The group's founder, Carol Spizzirri, decided to start the group after her daughter died in a car accident. Spizzirri claimed it was a hit-and-run accident and the first responders on the scene didn't know life-saving procedures.
But published reports in the years to follow would reveal a different story. Spizzirri's daughter was in a car accident, but it wasn't a hit-and-run. It was a single car accident. Her blood alcohol level was above the legal limit at the time of the crash. And she didn't die at the scene. She died later at the hospital.
Reports also questioned Spizzirri's qualifications. She claimed to be a registered nurse, but records couldn't be found in Illinois or Wisconsin where she attended school. And though the Save-A-Life Foundation was educating students, records weren't kept to backup claims of training "hundreds of thousands" of children.
Amid questions about the organization's mission and finances in 2009, the not-for-profit dissolved with the State of Illinois. In its 16-years of existence, the Save-A-Life Foundation got close to $9 million in funding from both federal and state government.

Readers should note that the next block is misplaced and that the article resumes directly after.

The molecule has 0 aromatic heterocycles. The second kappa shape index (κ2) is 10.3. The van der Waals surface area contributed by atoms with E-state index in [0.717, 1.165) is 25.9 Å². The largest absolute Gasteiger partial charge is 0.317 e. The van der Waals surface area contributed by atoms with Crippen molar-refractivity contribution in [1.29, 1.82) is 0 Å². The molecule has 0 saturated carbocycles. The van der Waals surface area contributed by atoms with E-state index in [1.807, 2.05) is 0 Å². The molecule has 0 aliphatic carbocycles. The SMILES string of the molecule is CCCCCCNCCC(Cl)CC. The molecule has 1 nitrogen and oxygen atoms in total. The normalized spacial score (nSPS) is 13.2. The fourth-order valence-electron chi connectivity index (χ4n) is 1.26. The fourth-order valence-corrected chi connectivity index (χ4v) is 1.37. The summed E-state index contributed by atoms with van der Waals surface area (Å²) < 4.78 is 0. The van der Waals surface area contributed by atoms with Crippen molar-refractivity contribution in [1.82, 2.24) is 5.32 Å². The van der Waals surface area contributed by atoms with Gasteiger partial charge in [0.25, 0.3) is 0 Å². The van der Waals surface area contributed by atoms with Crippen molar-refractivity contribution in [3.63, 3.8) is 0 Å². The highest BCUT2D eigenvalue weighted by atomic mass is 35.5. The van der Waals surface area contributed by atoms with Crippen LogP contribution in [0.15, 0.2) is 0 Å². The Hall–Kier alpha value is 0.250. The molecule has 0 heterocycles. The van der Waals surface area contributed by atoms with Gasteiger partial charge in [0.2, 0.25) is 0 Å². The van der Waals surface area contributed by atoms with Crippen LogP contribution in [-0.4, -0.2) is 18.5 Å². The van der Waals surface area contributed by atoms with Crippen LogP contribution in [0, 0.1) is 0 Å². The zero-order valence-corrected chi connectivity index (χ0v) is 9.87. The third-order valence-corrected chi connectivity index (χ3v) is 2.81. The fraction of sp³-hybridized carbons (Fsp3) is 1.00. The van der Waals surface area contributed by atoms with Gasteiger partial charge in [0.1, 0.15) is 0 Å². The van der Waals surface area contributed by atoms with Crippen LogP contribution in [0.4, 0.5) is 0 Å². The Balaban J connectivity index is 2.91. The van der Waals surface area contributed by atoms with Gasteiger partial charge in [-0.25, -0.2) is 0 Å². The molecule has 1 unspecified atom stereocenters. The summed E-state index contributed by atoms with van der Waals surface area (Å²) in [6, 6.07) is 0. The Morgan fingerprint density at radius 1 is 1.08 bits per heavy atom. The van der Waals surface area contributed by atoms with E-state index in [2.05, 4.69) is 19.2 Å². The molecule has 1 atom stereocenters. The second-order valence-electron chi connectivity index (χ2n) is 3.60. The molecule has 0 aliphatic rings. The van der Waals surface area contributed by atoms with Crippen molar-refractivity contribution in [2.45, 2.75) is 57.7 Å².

As the organization was looking to move its operation statewide in 2003, it got $200,000 in state grants to buy a building on Capitol Avenue in Springfield. When the foundation dissolved in 2009, it sold the Springfield building for $109,750, according to tax records.
But the group did not list the sale in its final filing with the Attorney General's Charitable Trust Bureau. WCIA-3 News obtained documents revealing correspondence between Save-A-Life officials and the Illinois Attorney General.
In the months following the dissolution, the AG repeatedly asks for documentation on the money obtained thought the sale. Spizzirri never provides any accounting of the money. The correspondence ends in August of 2010.
A spokesperson for Attorney General Lisa Madigan says the "matter is still open." She would not say whether the office is investigating the Save-A-Life Foundation.